Summarizing from the Wikipedia article on Uniforms of the United States Navy: The USN has three classes of uniform for different uses: Dress (for formal occasions), Service (for daily wear), and Working (for use when other uniform types would be unduly soiled or are otherwise inappropriate). The Working uniforms come in three colour groups, depending on ...


8

As FredH mentioned in his comment, in this particular case most of the gaps in NCIS correspond to political pre-emptions. However, even when there aren't these kinds of special things going on, most shows on the big networks have these kind of breaks. The reason is they are trying to make sure that they have shows for as many sweep periods as possible. ...


7

In some cases I suspect that it's not simply a case of money. In the past I used to help write 'scripts' for LARP events, which are basically like stories. In that case, having a number of writers was very beneficial. Different people had different ideas on how characters would interact with each other and how the story would pan out. If it's a collaborative ...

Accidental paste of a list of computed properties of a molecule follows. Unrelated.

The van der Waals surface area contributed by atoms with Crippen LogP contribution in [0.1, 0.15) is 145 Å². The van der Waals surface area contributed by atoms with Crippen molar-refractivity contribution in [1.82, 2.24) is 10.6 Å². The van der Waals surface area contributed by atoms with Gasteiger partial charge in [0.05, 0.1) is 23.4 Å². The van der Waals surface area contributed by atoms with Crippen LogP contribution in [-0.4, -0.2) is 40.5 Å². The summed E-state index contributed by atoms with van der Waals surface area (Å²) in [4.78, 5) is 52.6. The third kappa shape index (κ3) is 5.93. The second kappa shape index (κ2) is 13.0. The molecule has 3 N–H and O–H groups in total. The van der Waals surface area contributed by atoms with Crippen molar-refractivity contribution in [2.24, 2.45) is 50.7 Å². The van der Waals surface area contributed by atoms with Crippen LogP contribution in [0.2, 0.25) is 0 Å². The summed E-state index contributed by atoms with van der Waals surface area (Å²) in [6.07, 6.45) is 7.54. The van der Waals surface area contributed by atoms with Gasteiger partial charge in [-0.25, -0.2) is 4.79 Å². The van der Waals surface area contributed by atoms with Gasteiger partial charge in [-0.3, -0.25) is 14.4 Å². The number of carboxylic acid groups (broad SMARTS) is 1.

6

For starters, you have most of your facts wrong on those TV shows: Fox did not pick Arrested Development up for its latest season, it was shown exclusively on Netflix. Fox did not pick Prison Break back up after it canceled it, after the 4th season. Fox was not the first-run network for Freaks And Geeks; it was originally aired, then cancelled, by NBC. ...


6

Shows and movies may do this for several reasons: to keep audiences around for longer, production breaks, financial reasons, actors signed on for other projects that interfere with shooting of a season, to ramp up other projects that needed more time, just to name a few. In the case of Breaking Bad, Brian Cranston indicated that they planned to shoot the ...


5

I don't believe that there's a standard way as they are not credited as such. Showrunners are always credited as Executive Producers. Additionally, they also usually receive credits as a Creator, Writer, and/or a Director. They are all inevitably writers. Looking up IMDb's crew list for: Mad Men suggests that Matthew Weiner is the showrunner Star Trek: ...


5

Production teams and writers decide to break up a season or a movie for several reasons: The Material is simply too much for one season or movie, but cannot be converted to another episode/season. The initial cost estimate was for a limited season only, but later they changed it to have more episodes or parts. Sometimes, when the list of episodes is large ...


5